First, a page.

L&M Unnumbered Stephenson/Furness Hybrid

L&M Unnumbered Stephenson/Furness Hybrid

L&M  Unnumbered Stephenson/Furness Hybrid
L&M Unnumbered Stephenson/Furness Hybrid


Present Location Liverpool Museum
Designed For L&M
Type & Original Water Capacity Stephenson/Furness Hybrid
Chassis Type Liverpool & Manchester Standard 2 axle
Wheelbase 5ft 0in
Gauge 4ft 8 1/2in
Scoop Fitted Never Fitted
Allocated To Lion L & M Large Samson class 0-4-2
First Number Unnumbered
Present Number Unnumbered
Status Static Exhibit
Notes Locomotive preserved in 1928 having been used as a pumping engine at Liverpool Docks. Original tender not in existence. Tradition has it that this tender was converted from a Furness Railway four wheel tender and this information has been repeated in several books and magazine articles and in earlier versions of the RHRP Tender Register. The RHRP Tender Register also wrongly described it as an L&M 440 gallon tender in previous updates. In 2020 Lion The Story of the Real Titfield Thundrbolt by Anthony Dawson was published by Amberley Publishing. Information on the tender given below is based on Anthony Dawson's research in this book. The design of the tender is based on a drawing provided by Robert Stephenson & Co to the LMS when they were restoring the loco at Crewe Works (Dawson 2020 p46). Aspects of the chassis design can be seen in a photo of Robert Stephenson & Co works number 143 of 1836 a 2-2-0 Planet type supplied to a railway in the USA (Built in Britain, Bailey 2021 p20). Frames are of softwood. Wheels, axleboxes and hornguides for the tender came from Furness Railway four wheel tenders. The tank is also from a Furness Railway four wheel tender and has been shortened at the front. The tender was built at Crewe Works and completed in 1930. Though the tank is riveted there is evidence of welded repairs (Dawson 2020 p45,46). During restoration to running order by Ruston Diesels of Newton-le-Willows in 1979 an air brake system from a commercial HGV was added. Safety side chains between loco and tender and at the rear of the tender were also fitted at this date (Dawson 2020 p77). Anthony Dawson concludes that the tender 'is a product of the 1930 restoration and not representative of how Lion would have looked during her operational life'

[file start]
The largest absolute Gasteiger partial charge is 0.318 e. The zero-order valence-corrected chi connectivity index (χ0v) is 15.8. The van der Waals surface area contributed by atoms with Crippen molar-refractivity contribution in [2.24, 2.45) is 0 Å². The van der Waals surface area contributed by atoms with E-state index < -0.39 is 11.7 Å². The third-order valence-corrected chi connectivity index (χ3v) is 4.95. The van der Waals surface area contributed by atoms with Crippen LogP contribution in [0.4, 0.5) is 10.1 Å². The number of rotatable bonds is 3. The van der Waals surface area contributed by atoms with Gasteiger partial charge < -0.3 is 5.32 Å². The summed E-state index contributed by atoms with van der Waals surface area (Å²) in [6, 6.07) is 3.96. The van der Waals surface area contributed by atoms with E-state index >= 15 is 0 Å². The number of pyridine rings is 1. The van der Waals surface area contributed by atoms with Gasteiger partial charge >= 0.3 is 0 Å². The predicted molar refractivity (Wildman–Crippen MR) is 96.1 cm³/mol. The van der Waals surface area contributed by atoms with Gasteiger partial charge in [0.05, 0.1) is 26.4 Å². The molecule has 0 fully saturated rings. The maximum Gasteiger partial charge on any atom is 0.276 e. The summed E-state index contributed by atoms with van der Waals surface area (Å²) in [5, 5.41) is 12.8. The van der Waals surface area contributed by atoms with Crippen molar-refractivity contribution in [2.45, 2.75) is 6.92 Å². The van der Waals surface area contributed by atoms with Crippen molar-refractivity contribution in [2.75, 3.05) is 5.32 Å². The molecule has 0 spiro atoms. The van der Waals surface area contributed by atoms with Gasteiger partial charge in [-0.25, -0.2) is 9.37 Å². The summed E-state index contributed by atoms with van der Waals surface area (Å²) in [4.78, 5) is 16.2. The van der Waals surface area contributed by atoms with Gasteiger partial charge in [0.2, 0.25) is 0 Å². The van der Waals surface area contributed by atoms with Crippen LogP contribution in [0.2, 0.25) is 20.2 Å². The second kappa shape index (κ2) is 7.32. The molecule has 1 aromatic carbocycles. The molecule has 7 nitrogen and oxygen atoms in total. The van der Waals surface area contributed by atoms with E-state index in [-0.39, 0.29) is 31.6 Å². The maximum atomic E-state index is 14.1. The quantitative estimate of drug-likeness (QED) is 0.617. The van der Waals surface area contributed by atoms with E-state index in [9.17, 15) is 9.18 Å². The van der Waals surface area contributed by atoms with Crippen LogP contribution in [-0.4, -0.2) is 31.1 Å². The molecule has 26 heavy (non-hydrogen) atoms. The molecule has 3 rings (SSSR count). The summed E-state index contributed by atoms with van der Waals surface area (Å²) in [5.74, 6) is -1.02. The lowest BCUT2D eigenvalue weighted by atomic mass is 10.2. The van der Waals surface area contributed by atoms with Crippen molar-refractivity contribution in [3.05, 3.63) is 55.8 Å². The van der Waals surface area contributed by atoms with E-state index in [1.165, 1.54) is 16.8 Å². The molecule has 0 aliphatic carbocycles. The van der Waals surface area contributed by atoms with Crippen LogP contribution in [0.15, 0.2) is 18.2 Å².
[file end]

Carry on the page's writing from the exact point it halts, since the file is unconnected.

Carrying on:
Photo by Collection Justin Edwards
Photo Date 27/11/1980
Date Record Last Updated 19/08/2022



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